In the epilogue, Fleischacker asks what the point has been of his journey through the history of an idea. His answer, roughly speaking, is this:
- history is interesting
- studying the history of the idea of distributive justice reveals its complexity (so history is an analytical tool)
- the burden of argument in current debates is more easily seen against the historical background (the belief that property rights are absolute is relatively recent, and so needs more justification than it might if it were a timeless truth universally acknowledged)
- greater sympathy for the poor came from imaginative work by people such as Adam Smith and writers of literature. "The importance of imaginative literature here, and the priority of changes in sensibility to changes in belief, suggest an intriguing model for how progress in ethical matters comes about. And that model might lead us to think twice about how helpful the sort of thing that today passes for "applied ethics" really is to the solution of ethical problems." (p. 126)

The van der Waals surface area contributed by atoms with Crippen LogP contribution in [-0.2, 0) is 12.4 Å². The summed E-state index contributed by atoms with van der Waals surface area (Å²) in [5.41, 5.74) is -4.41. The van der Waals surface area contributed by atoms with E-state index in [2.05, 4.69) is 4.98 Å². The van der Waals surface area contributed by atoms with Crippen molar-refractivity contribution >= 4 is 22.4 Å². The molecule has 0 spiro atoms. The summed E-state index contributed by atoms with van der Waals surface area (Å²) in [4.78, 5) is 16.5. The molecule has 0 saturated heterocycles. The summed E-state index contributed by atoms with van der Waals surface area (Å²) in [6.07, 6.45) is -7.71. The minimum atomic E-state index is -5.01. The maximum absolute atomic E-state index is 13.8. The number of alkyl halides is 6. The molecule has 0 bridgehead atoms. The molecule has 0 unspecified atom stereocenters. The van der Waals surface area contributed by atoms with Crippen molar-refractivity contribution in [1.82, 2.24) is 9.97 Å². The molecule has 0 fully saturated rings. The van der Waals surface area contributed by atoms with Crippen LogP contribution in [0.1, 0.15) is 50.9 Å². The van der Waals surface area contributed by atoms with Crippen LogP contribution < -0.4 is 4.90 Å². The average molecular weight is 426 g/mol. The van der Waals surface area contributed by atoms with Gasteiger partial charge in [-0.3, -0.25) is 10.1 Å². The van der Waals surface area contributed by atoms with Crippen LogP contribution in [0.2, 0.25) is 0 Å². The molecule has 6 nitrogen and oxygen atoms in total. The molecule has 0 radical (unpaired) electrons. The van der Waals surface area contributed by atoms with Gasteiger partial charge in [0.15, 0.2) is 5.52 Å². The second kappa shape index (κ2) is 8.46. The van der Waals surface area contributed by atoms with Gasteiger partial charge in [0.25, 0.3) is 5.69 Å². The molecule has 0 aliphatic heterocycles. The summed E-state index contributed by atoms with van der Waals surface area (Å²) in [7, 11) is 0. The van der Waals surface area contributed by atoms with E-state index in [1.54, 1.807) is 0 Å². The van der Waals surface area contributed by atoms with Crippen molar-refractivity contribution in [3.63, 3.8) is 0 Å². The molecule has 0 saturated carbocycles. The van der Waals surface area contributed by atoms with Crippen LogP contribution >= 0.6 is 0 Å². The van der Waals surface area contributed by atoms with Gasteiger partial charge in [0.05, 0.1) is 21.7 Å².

- moral intuitions are both necessary for moral thinking and largely inherited. We cannot do without them, but they can be harmful, and so we should pay attention to their origins.